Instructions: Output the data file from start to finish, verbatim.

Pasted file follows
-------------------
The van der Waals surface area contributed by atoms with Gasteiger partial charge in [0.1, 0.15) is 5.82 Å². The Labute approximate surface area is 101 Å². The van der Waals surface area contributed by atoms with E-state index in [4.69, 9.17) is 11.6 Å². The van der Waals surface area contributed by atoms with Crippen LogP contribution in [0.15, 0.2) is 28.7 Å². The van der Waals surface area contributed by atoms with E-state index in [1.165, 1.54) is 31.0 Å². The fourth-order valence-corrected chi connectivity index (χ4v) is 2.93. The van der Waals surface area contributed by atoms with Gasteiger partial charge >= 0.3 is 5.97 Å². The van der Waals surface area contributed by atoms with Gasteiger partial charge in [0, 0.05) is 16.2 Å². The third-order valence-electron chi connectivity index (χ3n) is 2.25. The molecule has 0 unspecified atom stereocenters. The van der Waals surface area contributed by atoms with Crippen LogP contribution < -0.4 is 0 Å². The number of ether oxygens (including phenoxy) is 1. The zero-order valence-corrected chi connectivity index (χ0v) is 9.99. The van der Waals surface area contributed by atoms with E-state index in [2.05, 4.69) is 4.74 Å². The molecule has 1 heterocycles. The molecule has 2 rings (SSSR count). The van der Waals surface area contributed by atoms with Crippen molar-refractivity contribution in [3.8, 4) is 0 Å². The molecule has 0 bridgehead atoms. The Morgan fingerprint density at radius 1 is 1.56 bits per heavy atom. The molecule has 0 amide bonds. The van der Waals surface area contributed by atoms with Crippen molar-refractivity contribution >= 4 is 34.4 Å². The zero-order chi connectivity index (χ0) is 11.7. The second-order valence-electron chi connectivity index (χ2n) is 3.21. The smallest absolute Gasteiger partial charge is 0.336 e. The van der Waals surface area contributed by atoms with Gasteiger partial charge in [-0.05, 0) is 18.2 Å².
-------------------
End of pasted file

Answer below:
The van der Waals surface area contributed by atoms with Gasteiger partial charge in [0.1, 0.15) is 5.82 Å². The Labute approximate surface area is 101 Å². The van der Waals surface area contributed by atoms with E-state index in [4.69, 9.17) is 11.6 Å². The van der Waals surface area contributed by atoms with Crippen LogP contribution in [0.15, 0.2) is 28.7 Å². The van der Waals surface area contributed by atoms with E-state index in [1.165, 1.54) is 31.0 Å². The fourth-order valence-corrected chi connectivity index (χ4v) is 2.93. The van der Waals surface area contributed by atoms with Gasteiger partial charge >= 0.3 is 5.97 Å². The van der Waals surface area contributed by atoms with Gasteiger partial charge in [0, 0.05) is 16.2 Å². The third-order valence-electron chi connectivity index (χ3n) is 2.25. The molecule has 0 unspecified atom stereocenters. The van der Waals surface area contributed by atoms with Crippen LogP contribution < -0.4 is 0 Å². The number of ether oxygens (including phenoxy) is 1. The zero-order valence-corrected chi connectivity index (χ0v) is 9.99. The van der Waals surface area contributed by atoms with E-state index in [2.05, 4.69) is 4.74 Å². The molecule has 1 heterocycles. The molecule has 2 rings (SSSR count). The van der Waals surface area contributed by atoms with Crippen molar-refractivity contribution in [3.8, 4) is 0 Å². The molecule has 0 bridgehead atoms. The Morgan fingerprint density at radius 1 is 1.56 bits per heavy atom. The molecule has 0 amide bonds. The van der Waals surface area contributed by atoms with Crippen molar-refractivity contribution >= 4 is 34.4 Å². The zero-order chi connectivity index (χ0) is 11.7. The second-order valence-electron chi connectivity index (χ2n) is 3.21. The smallest absolute Gasteiger partial charge is 0.336 e. The van der Waals surface area contributed by atoms with Gasteiger partial charge in [-0.05, 0) is 18.2 Å².